I have been using SU over 15 years and learned how to model on a strict poly diet, I have learned low poly modeling and how to skimp where I can in order to get huge models to work, but due to market requirements I am no longer able to complete projects in SU as they just become too big and impossible to work with. Even with edges, lines, materials, and shadows off, even with clever layer management SU buckles on medium to large projects. An example is American Ninja warrior sets, every year we add new obstacles, change old ones, find new locations etc, yet these changes require more polys and SU does not have more to give, so I am forced to build individually in SU then export to a 3rd party software to compile, this effects my workflow with all the export, import, fixing models then if one needs a change the whole system collapses and back to SU for changes and export again, and so forth.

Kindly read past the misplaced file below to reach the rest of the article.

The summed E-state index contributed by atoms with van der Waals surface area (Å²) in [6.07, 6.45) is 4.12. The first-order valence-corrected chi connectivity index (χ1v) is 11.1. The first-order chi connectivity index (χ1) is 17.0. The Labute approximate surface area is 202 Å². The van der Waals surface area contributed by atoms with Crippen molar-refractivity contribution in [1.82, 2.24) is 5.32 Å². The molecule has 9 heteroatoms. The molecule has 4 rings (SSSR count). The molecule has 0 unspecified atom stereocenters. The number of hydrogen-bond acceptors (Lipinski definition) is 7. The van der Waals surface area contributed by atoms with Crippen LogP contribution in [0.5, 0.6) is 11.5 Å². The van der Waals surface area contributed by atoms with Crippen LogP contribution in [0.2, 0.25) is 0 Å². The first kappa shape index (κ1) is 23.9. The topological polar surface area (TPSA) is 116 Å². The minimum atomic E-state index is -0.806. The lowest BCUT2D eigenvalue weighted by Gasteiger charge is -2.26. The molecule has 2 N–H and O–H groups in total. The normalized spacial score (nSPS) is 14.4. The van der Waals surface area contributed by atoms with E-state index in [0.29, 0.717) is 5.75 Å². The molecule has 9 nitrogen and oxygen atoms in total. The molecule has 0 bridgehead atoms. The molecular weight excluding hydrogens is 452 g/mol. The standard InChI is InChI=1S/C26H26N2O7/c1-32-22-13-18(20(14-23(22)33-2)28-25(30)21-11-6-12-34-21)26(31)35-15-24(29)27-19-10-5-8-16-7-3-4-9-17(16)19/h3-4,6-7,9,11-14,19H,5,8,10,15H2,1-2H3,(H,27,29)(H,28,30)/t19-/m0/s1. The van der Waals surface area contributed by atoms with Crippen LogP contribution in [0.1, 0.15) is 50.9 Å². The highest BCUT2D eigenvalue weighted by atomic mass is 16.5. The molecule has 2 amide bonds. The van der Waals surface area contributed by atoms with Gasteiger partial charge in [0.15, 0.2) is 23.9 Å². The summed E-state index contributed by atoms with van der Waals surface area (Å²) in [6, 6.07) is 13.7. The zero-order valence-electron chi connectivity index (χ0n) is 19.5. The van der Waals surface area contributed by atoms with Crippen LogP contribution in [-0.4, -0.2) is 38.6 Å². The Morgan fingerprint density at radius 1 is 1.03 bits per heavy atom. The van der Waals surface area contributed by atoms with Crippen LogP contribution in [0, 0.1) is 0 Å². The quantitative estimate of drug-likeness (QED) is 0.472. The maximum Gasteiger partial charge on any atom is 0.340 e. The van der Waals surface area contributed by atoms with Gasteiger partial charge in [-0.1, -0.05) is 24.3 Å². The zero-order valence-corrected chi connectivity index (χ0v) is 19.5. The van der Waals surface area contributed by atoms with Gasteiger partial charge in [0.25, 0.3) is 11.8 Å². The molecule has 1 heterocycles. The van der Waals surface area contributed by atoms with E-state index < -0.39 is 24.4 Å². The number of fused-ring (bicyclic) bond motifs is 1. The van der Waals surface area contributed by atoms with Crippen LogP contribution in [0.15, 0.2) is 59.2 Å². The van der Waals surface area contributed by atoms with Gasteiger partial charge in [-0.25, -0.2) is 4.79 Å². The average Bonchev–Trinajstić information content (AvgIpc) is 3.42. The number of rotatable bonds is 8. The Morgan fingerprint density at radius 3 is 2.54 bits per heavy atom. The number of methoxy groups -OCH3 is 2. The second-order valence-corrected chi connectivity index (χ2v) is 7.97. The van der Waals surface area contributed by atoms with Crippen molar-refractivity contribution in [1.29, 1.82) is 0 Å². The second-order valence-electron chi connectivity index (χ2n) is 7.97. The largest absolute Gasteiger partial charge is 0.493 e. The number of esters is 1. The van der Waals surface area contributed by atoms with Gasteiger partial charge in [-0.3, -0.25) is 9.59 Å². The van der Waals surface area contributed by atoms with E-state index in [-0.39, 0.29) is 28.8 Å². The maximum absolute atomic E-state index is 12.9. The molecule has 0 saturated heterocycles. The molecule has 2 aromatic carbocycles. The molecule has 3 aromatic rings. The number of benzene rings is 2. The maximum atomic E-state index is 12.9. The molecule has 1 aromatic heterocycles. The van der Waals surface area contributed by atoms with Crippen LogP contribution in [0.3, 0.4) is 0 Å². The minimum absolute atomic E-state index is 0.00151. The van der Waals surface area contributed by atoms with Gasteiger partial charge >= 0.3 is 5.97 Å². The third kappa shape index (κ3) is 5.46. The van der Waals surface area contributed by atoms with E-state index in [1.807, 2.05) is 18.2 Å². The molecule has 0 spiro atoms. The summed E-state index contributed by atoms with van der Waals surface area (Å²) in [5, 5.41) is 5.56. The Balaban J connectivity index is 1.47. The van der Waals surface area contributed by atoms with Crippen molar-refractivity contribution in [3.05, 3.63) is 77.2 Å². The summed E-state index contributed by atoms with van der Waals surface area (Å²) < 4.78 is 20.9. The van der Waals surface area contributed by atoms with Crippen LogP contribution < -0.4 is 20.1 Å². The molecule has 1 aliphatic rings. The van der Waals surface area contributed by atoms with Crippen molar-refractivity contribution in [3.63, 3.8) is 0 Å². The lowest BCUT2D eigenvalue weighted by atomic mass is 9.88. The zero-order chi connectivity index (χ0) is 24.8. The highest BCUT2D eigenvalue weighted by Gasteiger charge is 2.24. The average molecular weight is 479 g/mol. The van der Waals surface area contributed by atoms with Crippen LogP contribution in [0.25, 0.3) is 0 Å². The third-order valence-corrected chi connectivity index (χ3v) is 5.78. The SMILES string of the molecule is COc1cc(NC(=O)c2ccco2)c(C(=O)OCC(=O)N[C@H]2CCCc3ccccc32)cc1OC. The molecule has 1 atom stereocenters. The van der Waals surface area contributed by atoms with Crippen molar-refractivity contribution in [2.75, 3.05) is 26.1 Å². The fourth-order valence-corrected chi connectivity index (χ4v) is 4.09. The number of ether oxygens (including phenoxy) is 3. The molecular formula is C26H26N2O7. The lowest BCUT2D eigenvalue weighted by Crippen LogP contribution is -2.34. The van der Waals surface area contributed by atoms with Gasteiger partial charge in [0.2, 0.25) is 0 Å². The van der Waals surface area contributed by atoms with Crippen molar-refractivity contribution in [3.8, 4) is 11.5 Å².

Here is last years set for ANW10 in L.A, this is the limit SU could handle (I know shadows and lines are on, I did this to test if possible which it was after 7 minutes of waiting)

Then there is the Titan games, this season is currently on TV, next season is in planning and guess what? it’s going to be bigger and better as we expect, how will I be able to do that in SU when I cannot even show all obstacles in scenes when needed as SU cannot keep up, my models can reach 700MB and that is with careful modeling. Remember too that these models will be used for construction so they need to be accurate to a degree.

So, it’s not that I want to replace SU, I need to expand it to get my work done, I would not need a 3rd party software if SU could just handle the polys I need, which are growing every year.


Amazing work, Pete. Thanks for sharing.